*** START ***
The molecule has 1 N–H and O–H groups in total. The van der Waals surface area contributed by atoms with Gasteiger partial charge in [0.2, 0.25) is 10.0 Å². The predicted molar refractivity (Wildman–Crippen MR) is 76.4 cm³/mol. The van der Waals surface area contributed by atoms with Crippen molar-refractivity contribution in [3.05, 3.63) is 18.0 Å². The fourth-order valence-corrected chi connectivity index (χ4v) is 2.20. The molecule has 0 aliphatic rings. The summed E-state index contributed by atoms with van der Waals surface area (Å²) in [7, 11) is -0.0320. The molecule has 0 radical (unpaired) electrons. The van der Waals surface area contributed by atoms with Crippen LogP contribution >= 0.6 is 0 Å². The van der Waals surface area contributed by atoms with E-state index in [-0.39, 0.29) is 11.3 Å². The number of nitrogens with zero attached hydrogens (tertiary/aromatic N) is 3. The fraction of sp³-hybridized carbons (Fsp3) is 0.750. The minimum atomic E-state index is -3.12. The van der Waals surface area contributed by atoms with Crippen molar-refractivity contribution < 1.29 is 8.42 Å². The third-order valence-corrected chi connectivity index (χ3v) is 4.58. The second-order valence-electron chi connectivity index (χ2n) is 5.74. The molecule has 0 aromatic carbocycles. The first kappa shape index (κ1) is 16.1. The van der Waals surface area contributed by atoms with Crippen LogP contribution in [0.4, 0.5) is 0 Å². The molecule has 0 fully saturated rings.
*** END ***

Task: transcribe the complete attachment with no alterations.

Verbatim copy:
The molecule has 1 N–H and O–H groups in total. The van der Waals surface area contributed by atoms with Gasteiger partial charge in [0.2, 0.25) is 10.0 Å². The predicted molar refractivity (Wildman–Crippen MR) is 76.4 cm³/mol. The van der Waals surface area contributed by atoms with Crippen molar-refractivity contribution in [3.05, 3.63) is 18.0 Å². The fourth-order valence-corrected chi connectivity index (χ4v) is 2.20. The molecule has 0 aliphatic rings. The summed E-state index contributed by atoms with van der Waals surface area (Å²) in [7, 11) is -0.0320. The molecule has 0 radical (unpaired) electrons. The van der Waals surface area contributed by atoms with Crippen LogP contribution >= 0.6 is 0 Å². The van der Waals surface area contributed by atoms with E-state index in [-0.39, 0.29) is 11.3 Å². The number of nitrogens with zero attached hydrogens (tertiary/aromatic N) is 3. The fraction of sp³-hybridized carbons (Fsp3) is 0.750. The minimum atomic E-state index is -3.12. The van der Waals surface area contributed by atoms with Crippen molar-refractivity contribution < 1.29 is 8.42 Å². The third-order valence-corrected chi connectivity index (χ3v) is 4.58. The second-order valence-electron chi connectivity index (χ2n) is 5.74. The molecule has 0 aromatic carbocycles. The first kappa shape index (κ1) is 16.1. The van der Waals surface area contributed by atoms with Crippen LogP contribution in [0.4, 0.5) is 0 Å². The molecule has 0 fully saturated rings.